The Hmong, the Americans, and the Secret Wars for Laos, 1942-1992Book - 1993
The staunchest of allies, the Hmong were America's foot soldiers in the brutal secret Lao theater of the Vietnam War, risking all to defend their homelands and to rescue downed American air crews. Abandoned by the United States when it withdrew in 1975, the Hmong have been subjected to a campaign of genocide by communist Laos and Vietnam, including the use of chemical-biological toxin warfare. Thousands of Hmong, now scattered in refugee camps, are being forcibly repatriated to Laos - where they face retribution and terror. From their ancient homelands in China, with a fiercely independent culture dating back to 2000 B.C., the Hmong migrated southward out of China into the mountains of Laos, Thailand, and Vietnam. More than 120,000 Hmong now live in the United States, from California to Minnesota to Pennsylvania. But thousands more lead desperate lives in refugee camps in Southeast Asia - knowing that repatriation could mean death. Tragic Mountains tells the story of the Hmong struggle for freedom and survival in Laos from 1942 to the present. During those years, most Hmong sided with the French against the Japanese and Ho Chi Minh's Viet Minh and then with the Americans against the North Vietnamese. These allegiances have led the current Lao government to declare the Hmong as enemies, vowing to ""wipe them out."" This is a story of courage, tenacity, brutality, secrecy, incredible heroism by Hmong and Americans alike, international cynicism, betrayal, genocide, resilience, and (still) hope. Jane Hamilton-Merritt has written it to open the world's eyes to the proud history and current tragedy of the Hmong - with the desire that this book ""might yet change the destiny of those repatriated.""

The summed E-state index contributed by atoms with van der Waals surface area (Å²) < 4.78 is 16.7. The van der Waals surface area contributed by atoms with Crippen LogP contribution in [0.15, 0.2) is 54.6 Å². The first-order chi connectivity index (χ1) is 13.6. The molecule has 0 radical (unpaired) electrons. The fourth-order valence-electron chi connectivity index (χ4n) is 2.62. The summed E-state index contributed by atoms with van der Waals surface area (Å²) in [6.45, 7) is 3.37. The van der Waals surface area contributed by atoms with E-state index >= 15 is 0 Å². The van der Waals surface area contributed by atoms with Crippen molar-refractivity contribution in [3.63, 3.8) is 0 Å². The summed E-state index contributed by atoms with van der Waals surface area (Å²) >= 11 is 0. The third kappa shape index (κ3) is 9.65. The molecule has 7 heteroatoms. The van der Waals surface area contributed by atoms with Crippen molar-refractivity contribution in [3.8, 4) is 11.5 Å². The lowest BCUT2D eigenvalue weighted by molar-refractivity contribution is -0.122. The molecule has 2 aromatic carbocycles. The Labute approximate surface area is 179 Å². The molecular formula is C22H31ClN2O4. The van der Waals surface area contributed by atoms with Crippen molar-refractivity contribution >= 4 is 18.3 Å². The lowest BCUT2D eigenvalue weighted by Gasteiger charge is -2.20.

Publisher: Bloomington : Indiana University Press, c1993
Branch Call Number: 959.4 H218
Characteristics: xxviii, 580 p. : ill., maps ; 24 cm